There was strong price resilience, interesting regulatory action, and a new token launch in February.
Price (1 Feb. 2023)
Price (28 Feb. 2023)
February saw a choppy market, with market volatility at the same level as the middle of 2022 and trade volume near its lowest level over the past two years. Despite the low market activity and a drop in the broader equities market, prices remained elevated, which shows the market's resilience at these levels.
In February, the SEC fined Kraken, a US-based regulated exchange, for offering “Staking as a service” to their US-based customers. This service allowed users to ‘stake’ their digital assets via the Kraken platform to participate in securing various proof-of-stake protocols and receive interest in return. Kraken allowed users to do this easily via their website and took a portion of the interest earned. The SEC deemed this an illegal offering without the required disclosures, and they settled with Kraken stopping the service and paying a fine.
Although regulatory action is painful for the industry in the short term, we believe a clear regulatory framework is positive over the longer term. At this stage, there is a turf war between the various US regulators regarding who is best positioned to regulate digital assets and where the split should be. Prior SEC regulation has targeted illegal and bad faith market action, which didn’t help solve more technical questions, such as whether the SEC deemed ETH a security. This is one of the first cases in which the SEC has started indicating which good faith services fall under their purview and what they believe is required to offer them. In time, this will create a regulatory framework through enforcement that digital asset companies can use to guide their actions. This framework and the further development of digital asset policy will create more regulatory certainty and, in turn, help the space flourish.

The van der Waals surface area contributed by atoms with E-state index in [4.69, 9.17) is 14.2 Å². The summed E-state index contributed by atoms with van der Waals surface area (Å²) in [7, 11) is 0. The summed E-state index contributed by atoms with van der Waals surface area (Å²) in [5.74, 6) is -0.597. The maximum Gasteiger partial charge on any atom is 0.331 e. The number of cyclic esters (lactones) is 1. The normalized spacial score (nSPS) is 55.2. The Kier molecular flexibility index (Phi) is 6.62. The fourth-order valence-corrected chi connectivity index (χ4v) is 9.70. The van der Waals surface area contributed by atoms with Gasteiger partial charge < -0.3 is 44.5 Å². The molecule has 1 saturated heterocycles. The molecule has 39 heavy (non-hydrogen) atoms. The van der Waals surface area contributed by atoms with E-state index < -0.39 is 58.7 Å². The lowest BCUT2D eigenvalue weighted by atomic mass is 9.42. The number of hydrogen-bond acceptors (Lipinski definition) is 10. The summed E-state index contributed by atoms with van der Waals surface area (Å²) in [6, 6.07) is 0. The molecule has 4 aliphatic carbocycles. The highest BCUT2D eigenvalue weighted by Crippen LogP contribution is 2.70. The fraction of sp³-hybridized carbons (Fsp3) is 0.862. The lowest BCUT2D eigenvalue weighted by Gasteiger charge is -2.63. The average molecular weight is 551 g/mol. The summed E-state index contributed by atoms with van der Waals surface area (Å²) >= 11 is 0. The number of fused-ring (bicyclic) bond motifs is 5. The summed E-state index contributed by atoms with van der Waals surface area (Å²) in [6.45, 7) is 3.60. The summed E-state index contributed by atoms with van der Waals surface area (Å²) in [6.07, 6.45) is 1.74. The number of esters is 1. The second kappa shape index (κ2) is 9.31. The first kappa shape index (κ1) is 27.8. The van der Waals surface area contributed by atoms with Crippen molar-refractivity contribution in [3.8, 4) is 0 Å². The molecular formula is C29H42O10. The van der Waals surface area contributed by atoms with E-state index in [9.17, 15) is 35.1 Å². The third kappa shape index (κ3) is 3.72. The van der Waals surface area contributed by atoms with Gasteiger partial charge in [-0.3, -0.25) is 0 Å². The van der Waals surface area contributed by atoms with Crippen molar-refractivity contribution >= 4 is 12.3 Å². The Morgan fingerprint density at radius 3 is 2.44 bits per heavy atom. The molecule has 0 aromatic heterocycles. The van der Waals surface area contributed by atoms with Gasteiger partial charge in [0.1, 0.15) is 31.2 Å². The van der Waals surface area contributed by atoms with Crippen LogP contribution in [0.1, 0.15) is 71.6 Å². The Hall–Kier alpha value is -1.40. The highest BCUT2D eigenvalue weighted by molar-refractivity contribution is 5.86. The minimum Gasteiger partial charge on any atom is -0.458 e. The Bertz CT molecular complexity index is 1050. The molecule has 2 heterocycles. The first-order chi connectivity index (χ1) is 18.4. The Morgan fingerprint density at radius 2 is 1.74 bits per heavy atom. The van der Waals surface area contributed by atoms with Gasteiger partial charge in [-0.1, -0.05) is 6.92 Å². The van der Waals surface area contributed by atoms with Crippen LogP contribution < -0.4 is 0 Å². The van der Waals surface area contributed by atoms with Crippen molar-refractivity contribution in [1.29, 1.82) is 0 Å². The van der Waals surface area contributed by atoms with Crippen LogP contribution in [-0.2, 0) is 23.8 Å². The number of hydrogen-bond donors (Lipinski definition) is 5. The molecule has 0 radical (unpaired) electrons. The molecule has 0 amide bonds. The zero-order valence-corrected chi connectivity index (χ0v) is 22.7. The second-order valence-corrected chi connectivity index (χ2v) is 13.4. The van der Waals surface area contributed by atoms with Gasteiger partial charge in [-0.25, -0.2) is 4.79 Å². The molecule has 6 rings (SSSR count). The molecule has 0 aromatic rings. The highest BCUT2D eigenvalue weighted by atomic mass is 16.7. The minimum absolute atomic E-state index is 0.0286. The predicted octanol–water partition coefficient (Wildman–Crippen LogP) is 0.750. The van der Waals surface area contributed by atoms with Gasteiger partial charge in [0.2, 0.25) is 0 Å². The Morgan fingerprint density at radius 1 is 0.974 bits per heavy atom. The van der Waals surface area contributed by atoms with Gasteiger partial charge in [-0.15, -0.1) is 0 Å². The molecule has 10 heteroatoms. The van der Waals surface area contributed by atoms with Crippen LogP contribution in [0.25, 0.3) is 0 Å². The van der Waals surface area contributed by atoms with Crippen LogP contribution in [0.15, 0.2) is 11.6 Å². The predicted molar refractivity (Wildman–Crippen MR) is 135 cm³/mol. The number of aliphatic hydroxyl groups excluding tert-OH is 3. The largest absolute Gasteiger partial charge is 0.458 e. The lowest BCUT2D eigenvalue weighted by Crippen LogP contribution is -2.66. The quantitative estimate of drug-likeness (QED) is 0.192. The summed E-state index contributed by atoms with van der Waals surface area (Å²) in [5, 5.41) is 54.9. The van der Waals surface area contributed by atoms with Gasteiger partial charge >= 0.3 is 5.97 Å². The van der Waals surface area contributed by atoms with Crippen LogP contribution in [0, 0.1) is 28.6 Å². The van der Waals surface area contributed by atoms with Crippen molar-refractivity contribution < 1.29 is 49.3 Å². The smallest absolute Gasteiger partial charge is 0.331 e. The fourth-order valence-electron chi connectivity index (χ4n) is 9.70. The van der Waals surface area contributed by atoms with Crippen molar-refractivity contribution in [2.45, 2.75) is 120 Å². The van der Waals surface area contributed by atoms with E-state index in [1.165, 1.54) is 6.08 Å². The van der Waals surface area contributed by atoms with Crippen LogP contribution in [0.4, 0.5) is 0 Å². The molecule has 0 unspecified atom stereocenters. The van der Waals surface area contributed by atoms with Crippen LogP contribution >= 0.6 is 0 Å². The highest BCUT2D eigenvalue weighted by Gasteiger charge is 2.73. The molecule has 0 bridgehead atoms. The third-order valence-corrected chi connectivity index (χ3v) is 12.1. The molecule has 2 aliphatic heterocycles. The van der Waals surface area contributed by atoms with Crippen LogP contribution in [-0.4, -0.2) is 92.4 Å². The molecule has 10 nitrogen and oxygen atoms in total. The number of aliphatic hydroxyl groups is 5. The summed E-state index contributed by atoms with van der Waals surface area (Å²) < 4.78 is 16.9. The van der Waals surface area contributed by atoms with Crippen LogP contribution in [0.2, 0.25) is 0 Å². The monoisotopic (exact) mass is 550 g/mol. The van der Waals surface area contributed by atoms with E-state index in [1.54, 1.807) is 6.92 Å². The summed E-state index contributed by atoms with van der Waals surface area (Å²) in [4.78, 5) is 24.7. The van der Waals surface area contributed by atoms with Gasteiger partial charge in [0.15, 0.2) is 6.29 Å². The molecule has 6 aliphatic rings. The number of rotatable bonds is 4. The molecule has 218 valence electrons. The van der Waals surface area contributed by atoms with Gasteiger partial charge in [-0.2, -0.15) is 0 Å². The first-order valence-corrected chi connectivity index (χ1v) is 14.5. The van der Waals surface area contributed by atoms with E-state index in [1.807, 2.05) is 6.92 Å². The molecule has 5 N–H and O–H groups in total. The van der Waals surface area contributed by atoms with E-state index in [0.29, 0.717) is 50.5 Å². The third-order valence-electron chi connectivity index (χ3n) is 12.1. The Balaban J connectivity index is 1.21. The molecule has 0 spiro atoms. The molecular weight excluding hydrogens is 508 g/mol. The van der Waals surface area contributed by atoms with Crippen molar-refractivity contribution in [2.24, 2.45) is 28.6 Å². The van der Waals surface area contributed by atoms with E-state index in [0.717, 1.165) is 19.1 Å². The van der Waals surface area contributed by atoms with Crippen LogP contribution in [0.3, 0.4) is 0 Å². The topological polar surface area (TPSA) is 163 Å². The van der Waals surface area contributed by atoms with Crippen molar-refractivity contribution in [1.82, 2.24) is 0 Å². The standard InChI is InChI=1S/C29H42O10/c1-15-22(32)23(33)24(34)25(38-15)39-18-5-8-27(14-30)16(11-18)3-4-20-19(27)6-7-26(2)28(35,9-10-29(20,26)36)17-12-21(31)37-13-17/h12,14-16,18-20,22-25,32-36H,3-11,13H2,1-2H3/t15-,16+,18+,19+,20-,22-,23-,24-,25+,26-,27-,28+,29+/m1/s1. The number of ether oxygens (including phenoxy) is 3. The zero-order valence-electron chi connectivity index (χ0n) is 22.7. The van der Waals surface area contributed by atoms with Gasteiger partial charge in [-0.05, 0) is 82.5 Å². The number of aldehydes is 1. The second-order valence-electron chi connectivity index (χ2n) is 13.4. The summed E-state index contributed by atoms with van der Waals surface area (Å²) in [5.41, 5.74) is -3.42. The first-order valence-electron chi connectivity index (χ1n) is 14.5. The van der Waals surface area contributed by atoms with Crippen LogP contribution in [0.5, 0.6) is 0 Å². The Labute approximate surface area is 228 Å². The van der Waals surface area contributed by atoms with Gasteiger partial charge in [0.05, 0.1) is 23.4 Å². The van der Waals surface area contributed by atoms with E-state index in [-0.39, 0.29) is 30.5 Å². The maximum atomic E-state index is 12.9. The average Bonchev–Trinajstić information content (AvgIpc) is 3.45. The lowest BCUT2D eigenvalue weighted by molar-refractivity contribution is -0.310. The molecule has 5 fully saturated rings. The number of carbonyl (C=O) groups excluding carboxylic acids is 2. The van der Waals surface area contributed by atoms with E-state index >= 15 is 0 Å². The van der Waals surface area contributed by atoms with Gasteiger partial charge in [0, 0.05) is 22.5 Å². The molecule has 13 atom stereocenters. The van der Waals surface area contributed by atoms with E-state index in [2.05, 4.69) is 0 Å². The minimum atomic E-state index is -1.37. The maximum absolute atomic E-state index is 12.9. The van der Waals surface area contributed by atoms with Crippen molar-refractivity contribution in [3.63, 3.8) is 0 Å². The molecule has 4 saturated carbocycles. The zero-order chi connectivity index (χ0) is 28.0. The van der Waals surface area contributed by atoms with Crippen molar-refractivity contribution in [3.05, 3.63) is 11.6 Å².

The NFT space was awakened in February when Blur released its token on the 14th. Before this release, the biggest exchange for the trading of NFTs was OpenSea, which charged 2.5% on all sales. As the chart below shows, OpenSea was the more dominant force until the release of the token; since then, Blur has matched its trade count.
Blur exceeded the trade count of OpenSea by targeting professional NFT traders who prefer low fees and high volumes. However, these traders have helped Blur grow its market offering, which has caused a step change in its daily active users. Therefore, in attracting the ‘power users’ by using a token, Blur has also lured the casual NFT traders who have followed the professional traders.
OpenSea reacted quickly to this threat by decreasing their fee to 0% for the foreseeable future. The user war between OpenSea and Blur is just another example of the power of using tokens to attract users. Uniswap, the largest decentralised exchange, had to contend with Sushiswap doing the same thing last year and was eventually forced to release a token to remain dominant. We believe OpenSea may have to do the same.
Traditionally, once internet companies have built a strong community, they are hard to usurp; however, in Web3, tokens have proven an effective tool to bootstrap network effects and grow a strong community. Overall, this is good for users as it prevents major marketplaces from becoming rent-seeking as they grow in dominance; rather, they are forced to share some of the value they generate with their most valuable users to prevent them from being lured away by a competitor.
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